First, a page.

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Practical Chinese Reader, Book 1: Textbook (Traditional Character Edition) (C & T Asian Language Series) (Paperback)

Practical Chinese Reader, Book 1: Textbook (Traditional Character Edition) (C & T Asian Language Series) (Paperback)
Author/Publisher: Beijing Language Institute
Format: paperback
Emphasis: Reader, Chinese Textbook
Level: Beginning - Intermediate
Note: In Traditional Chinese Characters
List Price: $29.95

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Editorial Reviews
Book Description
The Practical Chinese Reader is a comprehensive introductory Mandarin Chinese language textbook series for use in courses at secondary schools or universities. The series follows two students as they first study Chinese in their own country, and then go to China to participate in a foreign exchange program there. The two-volume beginning level consists of 50 lessons and introduces a vocabulary of 1,000 basic words. For simplified character texts for Books 1 and 2, two editions are available. The content is identical, but the paper and printing quality of the Hong Kong edition is better than that of the Beijing edition. Books 3 through 6 are available only in simplified characters. Books 3 and 4 consist of 30 lessons covering some 2,000 words, while Books 5 and 6 consist of 30 lessons covering approximately 3,000 words. Texts in books 5 and 6 are original essays and literary works in Chinese.

Product Details
  • Paperback
  • Publisher: Cheng & Tsui; 2nd Rev edition (July 1995)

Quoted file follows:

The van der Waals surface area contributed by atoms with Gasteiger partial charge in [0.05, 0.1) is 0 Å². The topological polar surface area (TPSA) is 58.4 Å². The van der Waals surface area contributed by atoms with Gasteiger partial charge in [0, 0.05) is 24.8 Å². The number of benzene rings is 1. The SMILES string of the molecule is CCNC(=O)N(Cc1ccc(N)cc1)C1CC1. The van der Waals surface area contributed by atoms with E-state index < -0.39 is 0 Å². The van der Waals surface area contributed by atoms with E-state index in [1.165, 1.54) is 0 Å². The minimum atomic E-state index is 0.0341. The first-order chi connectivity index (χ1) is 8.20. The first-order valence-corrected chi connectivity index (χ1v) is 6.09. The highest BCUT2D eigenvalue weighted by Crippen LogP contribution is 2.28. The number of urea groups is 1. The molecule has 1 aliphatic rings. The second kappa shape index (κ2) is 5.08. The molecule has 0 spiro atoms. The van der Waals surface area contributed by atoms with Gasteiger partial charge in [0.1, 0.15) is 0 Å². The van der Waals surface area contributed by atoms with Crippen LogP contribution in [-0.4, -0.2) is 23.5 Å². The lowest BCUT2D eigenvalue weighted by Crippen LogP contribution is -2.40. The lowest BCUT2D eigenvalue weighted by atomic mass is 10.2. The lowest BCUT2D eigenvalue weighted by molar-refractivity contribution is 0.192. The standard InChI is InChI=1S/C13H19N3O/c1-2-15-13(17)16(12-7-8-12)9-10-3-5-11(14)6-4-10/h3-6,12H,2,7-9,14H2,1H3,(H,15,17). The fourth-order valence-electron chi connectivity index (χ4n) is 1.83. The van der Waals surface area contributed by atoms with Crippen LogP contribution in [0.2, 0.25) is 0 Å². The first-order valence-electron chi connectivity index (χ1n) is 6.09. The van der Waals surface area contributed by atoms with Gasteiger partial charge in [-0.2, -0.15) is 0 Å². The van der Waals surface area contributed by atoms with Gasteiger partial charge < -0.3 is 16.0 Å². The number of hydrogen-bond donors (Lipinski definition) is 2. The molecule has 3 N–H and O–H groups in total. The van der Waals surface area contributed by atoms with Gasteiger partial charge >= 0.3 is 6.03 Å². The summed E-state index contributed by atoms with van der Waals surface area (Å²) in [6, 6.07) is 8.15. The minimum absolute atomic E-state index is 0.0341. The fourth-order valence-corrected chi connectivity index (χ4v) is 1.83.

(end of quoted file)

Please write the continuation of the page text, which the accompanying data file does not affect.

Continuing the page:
• Language: English
  • ISBN: 0887272290
  • Product Dimensions: 1.0 x 7.2 x 10.0 inches
  • Shipping Weight: 1.5 pounds.
  • Average Customer Review: based on 2 reviews.

Customer Reviews

2 of 6 people found the following review helpful:

Impractical Chinese Reader, October 4, 2004

Reviewer: Cara Kirchoefer "cakirch1" (Baltimore, MD)

By lesson three, you know how to say the following:

Hello, how are you?
I'm well, and you?
I'm also well.
Are you busy?
No, I'm not busy.
How are your older and younger brothers?
They are both fine.

I think the first lesson was fine, but it went downhill from there. Why learn about older and younger brothers in the third lesson, but not about older sisters until the 13th? (And as far as I can tell, you never learn about younger sisters... guess sisters just aren't important.) The pinyin system helps with pronunciation, but I would like to know how to write "China" (Zhongguo) fairly early on in a Chinese textbook (they write it in pinyin until around lesson 13, even though it's very simple to write in Chinese characters, especially when we know "guo" from lesson 6.) The organization in this textbook makes no sense. Also, as the other reviewer mentioned, it uses traditional Chinese characters. While some places still use traditional Chinese (Hong Kong and Taiwan, for example), most of China uses simplified characters. So, this is only useful in a few select areas of the world.

Oh, and I still don't know how to say "goodbye" after being in Chinese class for five weeks and having gone through six lessons. My teacher relies heavily on this book, and I can't even hold a conversation. The "Practical Chinese Reader" is about as impractical as it gets.


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